January 20, 2018
Headed off to Catalina Island for the sixth time to (hopefully) complete the Avalon Island Benefit 50 miler. Last year, I had a discussion with my Avalon buddy, Kathryn Buchan Varden, that if I do this race every year (if my knees hold up), I will be 55 years old when I get my 15 finishes jacket. Let’s just worry about number six.
As usual, I see many of my good friends on the boat and end up walking around with many of them until the check-in opens up (and until I can meet up with Tiffany and Walter, who are letting me sleep on their floor). My friend Chris is staying at a really nice boardwalk hotel and I sit inside with him while they eat complimentary wine and cheese (probably for the best that I am not staying here!).
Check-in goes fine, though it’s sad not to see Avalon 50 Ironman Hal Winton who passed away last year (though this year, he may have had to start at noon on Friday).
I guess the one bit of good news is that the Italian waterfront restaurant has reopened and I join a big table with Chris, Nancy, and a number of my hash friends (most of which are volunteering tomorrow). I am able to connect with Walter and Tiffany and we make the mile-long hike up to the Holiday Inn (next door to some animated high schoolers on a fishing trip who are unaware that I have to get up in a few hours).
Slept okay and then snuck out around 3:30am to head down to the pier for the 4:00am early start. Tom O’Hara is down there with his clipboard checking everyone in, including myself and Rob Cimorelli who I met a couple of weeks ago at an AREC trail run that Laura and Chuck put on up to Inspiration Point via Echo Mountain. He is doing his first 50 miler and running with his good friend Chris. They are distinguishable because Rob has a short red beard and Chris has a big beard. Kathryn is also in this group.
It is windy and pretty cold out so I have a jacket on and I am also running with a small string backpack which has Vaseline and my reading book (I do pack light.).
Something different about this year, course-wise, is that they are removing the awful out-and-back section along the isthmus, so to make up for it, they are adding that same distance onto the beginning. I am told that this is the “original” course. (Also heard that the original course had an extra out-and-back at the end, too.)
So, instead of immediately heading up the hill towards the Wrigley Gardens and Haypress, we are first taking a 3.5 mile run along the coast, in fact, heading towards the ferry terminal (and more).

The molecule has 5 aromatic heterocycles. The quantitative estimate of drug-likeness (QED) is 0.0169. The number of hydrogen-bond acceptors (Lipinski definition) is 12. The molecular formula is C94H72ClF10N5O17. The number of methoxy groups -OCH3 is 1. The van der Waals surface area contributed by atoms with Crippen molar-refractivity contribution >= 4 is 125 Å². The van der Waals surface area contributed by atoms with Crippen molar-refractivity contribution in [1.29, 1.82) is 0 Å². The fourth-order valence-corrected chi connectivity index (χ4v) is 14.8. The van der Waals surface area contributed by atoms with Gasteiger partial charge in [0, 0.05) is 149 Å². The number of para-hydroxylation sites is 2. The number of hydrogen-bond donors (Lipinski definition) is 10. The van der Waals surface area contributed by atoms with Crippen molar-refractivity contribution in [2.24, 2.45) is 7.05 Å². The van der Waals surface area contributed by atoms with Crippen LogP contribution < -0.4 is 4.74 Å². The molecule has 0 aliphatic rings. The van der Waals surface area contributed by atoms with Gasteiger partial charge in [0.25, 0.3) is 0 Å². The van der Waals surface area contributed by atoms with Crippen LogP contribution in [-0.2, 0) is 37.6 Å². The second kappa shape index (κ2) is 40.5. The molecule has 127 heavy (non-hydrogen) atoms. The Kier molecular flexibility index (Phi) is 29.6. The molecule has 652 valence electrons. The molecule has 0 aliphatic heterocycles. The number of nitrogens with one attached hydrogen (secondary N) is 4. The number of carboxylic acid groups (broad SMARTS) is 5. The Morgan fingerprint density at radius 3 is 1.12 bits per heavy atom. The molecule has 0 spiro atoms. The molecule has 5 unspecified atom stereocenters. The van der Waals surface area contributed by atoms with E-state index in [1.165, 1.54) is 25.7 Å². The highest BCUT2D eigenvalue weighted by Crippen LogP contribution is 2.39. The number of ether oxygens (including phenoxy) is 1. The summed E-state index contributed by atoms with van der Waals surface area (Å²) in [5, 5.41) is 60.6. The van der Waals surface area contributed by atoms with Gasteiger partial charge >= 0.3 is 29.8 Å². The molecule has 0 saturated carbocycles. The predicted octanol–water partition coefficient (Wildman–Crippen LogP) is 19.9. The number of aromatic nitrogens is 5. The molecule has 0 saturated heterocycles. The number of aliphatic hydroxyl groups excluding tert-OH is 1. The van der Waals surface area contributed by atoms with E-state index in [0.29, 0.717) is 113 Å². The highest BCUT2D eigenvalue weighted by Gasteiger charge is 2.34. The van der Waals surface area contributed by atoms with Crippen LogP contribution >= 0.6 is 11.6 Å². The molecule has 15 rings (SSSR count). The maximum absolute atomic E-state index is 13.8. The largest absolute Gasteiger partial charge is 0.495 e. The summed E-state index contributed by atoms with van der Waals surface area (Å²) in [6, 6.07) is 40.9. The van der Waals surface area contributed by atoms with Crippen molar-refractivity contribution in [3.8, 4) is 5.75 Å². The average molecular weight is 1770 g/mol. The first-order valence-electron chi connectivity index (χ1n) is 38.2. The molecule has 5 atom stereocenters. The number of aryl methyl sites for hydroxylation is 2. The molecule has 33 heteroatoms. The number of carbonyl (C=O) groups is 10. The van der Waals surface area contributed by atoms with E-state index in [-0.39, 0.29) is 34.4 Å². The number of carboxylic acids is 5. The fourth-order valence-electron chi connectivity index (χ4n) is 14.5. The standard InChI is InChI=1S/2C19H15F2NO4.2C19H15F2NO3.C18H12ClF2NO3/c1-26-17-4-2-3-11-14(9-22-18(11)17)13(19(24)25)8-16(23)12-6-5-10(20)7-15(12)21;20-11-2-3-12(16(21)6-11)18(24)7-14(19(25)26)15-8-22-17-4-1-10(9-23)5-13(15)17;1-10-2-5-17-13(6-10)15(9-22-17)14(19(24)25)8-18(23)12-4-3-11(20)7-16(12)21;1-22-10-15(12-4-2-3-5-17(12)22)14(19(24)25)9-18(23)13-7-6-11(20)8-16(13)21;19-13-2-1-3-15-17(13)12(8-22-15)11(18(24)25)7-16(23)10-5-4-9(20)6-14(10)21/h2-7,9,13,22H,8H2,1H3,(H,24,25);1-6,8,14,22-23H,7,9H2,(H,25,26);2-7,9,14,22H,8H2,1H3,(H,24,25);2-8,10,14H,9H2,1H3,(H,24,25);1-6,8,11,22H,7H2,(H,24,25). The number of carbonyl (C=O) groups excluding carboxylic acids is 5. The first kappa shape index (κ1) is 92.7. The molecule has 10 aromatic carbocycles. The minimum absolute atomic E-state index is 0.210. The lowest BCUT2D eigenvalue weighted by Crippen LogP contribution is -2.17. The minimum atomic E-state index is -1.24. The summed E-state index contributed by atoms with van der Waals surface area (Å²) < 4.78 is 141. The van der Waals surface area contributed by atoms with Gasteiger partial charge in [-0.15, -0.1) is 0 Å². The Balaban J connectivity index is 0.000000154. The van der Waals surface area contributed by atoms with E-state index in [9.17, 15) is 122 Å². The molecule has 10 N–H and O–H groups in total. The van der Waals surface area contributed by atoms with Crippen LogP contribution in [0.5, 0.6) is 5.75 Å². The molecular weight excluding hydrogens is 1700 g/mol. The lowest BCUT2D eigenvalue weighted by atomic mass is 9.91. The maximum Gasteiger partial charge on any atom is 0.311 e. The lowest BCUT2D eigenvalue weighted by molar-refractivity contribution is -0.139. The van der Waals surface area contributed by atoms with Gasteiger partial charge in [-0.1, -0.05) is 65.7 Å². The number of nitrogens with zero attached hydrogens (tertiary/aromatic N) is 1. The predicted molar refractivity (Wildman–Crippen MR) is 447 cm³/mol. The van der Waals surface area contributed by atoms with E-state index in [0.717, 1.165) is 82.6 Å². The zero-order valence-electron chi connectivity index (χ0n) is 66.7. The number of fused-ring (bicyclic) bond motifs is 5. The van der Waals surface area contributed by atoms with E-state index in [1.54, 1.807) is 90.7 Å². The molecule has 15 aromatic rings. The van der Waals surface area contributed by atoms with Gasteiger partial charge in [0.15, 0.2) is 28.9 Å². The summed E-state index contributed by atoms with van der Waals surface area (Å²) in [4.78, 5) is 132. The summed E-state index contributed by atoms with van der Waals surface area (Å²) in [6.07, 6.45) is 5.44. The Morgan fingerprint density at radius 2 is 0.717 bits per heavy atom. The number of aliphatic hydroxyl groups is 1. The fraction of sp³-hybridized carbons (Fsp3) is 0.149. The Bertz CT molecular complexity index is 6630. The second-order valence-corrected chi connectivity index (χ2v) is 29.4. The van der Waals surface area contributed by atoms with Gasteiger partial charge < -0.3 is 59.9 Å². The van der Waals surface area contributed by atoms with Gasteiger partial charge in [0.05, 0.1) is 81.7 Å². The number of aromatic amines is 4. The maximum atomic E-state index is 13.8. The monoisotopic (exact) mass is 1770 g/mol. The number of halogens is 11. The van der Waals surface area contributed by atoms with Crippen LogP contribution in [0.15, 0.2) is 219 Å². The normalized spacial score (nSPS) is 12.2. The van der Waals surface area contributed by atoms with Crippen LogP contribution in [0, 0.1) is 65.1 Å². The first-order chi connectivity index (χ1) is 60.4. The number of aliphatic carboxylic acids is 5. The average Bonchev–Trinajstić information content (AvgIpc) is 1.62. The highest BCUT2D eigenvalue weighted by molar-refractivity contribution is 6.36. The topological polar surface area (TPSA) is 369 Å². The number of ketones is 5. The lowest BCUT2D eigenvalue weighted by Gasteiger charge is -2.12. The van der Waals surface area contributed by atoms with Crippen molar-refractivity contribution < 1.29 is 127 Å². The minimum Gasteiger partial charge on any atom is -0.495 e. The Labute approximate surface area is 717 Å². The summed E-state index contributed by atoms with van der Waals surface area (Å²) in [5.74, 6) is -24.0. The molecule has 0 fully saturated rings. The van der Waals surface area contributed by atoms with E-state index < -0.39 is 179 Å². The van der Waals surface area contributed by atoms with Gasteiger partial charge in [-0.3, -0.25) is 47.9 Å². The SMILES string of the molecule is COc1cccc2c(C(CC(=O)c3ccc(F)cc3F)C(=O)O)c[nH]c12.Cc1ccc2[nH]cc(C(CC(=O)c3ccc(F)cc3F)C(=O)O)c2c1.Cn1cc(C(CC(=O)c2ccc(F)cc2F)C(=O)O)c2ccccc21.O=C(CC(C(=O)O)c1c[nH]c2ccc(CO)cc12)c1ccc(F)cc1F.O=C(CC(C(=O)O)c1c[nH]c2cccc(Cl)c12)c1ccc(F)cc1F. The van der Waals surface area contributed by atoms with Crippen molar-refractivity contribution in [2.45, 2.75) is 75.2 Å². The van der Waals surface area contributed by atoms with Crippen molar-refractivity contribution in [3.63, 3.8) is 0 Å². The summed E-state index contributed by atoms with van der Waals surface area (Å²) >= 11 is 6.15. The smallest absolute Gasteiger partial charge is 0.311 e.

At first, I hang back, because I am not a great runner in the dark, but the surface is fairly stable and not too many potholes. As we get to the far end, I am probably in 3rd or 4th place among the early starters. My pacing here is similar to my strategy at the now-defunct Palos Verdes Marathon… if you can bank some time, do it. (Though to be honest, it was more like 10 minute miles rather than 6 minute miles.)
Once we re-pass the start, then it’s the usual course, heading up the hill past the golf course to the Wrigley Gardens (and I am relegated from first to mid-pack when I walk up the hill to conserve energy). Kathryn surges to the lead at this point. The gates are still as yet unlocked, but we do the usual slip-around-the-turnstile tango.
This year, I REALLY know the course and so know definitively that the trail goes to the right at the junction and through the gate (probably only the second time that I didn’t make the wrong turn).
The uphill is pretty relentless as usual and it is still windy and cold, so I am glad that I kept my jacket on (most people pulled theirs off on the flat). I plan to leave it, my headlamp and “book bag” behind once I get to Little Harbor (and pick it up on the way back).
When I arrive at Haypress, the aid station is pretty well set up (because we ran a good 45 minutes more before arriving). I am immediately passed by the front-runner from the regular start, running close to twice as fast as I am (about 15 minutes per mile because of the hill at this point).
In the next few miles, I am able to do a very creative ballet of removing my windbreaker and headlamp, and to stuff them in my string backpack, and hold onto my water bottles, without breaking my rapid walking pace. (In all honesty, I don’t think I save any time by stopping.)
Assorted and sundry folks are surging by me on the hill up to the airport even though I am getting into a better rhythm. It is nice to be already a half marathon done (1/4) when in the past, I would be only 9 miles in at this point. Because the hill is less steep, I am able to subtract about a minute per mile off my pace.
Once I get past the airport, the fire-road begins its long downhill stretch. In a sense, this is good, but in another sense, it is a bit hard on my knees, so I gallop or skip to help with that. I am basically by myself (with the occasional passes, as I said) and so I sing to myself or come up with some kind of mantra.
Sometimes I make up jokes or talk things through, but for some reason I came up with a tongue-twister, which is “Blue Pole, Loophole.” I don’t know what got that in my head (maybe I saw a loophole?).
When the downhill ends, then you run by a vineyard (uphill), and sort of rolling hills until the 50K/50M split off. 50K turns to go finish (like another 13 miles) and 50M heads down a series of slopes to get to the Little Harbor Aid Station. No big puddles this year, but I am always excited to see Sue at the aid station, and to drop off my stuff for a few miles. It is also here that my friend Selina Nordberg passes me.
Even though I have maintained my net 14:00/mile pace, I try to waste little time and get a move on, since there is a lot of uphill coming up. It begins with some gentle rolling hills to warm you up and then it just seems relentless, so by the time you get to the top, the downhill into Two Harbors sucks just as much. (And of course, not only are people passing me from behind, but lots of the front-runners in the race are returning from Two Harbors.)
The second female runner I see is former AREC member Diane Burgin running her first 50 miler (really good runner) and the fourth is my very good hash buddy, Kim Gimenez (who is probably just taking it easy). Beth isn’t doing the 50 miler this year, which is a bummer. Always love seeing her.